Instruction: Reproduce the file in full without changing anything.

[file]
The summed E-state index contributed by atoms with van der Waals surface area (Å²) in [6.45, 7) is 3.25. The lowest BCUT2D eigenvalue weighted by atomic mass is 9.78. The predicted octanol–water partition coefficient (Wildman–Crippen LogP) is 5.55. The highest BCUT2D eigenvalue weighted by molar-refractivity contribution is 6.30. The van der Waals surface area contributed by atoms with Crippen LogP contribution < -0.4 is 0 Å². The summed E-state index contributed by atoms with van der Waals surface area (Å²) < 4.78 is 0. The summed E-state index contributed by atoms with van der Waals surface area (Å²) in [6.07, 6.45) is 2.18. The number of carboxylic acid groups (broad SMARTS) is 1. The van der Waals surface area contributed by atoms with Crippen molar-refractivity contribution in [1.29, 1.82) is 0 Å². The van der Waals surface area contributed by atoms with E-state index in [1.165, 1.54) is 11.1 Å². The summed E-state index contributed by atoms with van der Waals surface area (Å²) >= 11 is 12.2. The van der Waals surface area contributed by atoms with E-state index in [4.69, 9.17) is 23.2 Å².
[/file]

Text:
The summed E-state index contributed by atoms with van der Waals surface area (Å²) in [6.45, 7) is 3.25. The lowest BCUT2D eigenvalue weighted by atomic mass is 9.78. The predicted octanol–water partition coefficient (Wildman–Crippen LogP) is 5.55. The highest BCUT2D eigenvalue weighted by molar-refractivity contribution is 6.30. The van der Waals surface area contributed by atoms with Crippen LogP contribution < -0.4 is 0 Å². The summed E-state index contributed by atoms with van der Waals surface area (Å²) < 4.78 is 0. The summed E-state index contributed by atoms with van der Waals surface area (Å²) in [6.07, 6.45) is 2.18. The number of carboxylic acid groups (broad SMARTS) is 1. The van der Waals surface area contributed by atoms with Crippen molar-refractivity contribution in [1.29, 1.82) is 0 Å². The van der Waals surface area contributed by atoms with E-state index in [1.165, 1.54) is 11.1 Å². The summed E-state index contributed by atoms with van der Waals surface area (Å²) >= 11 is 12.2. The van der Waals surface area contributed by atoms with E-state index in [4.69, 9.17) is 23.2 Å².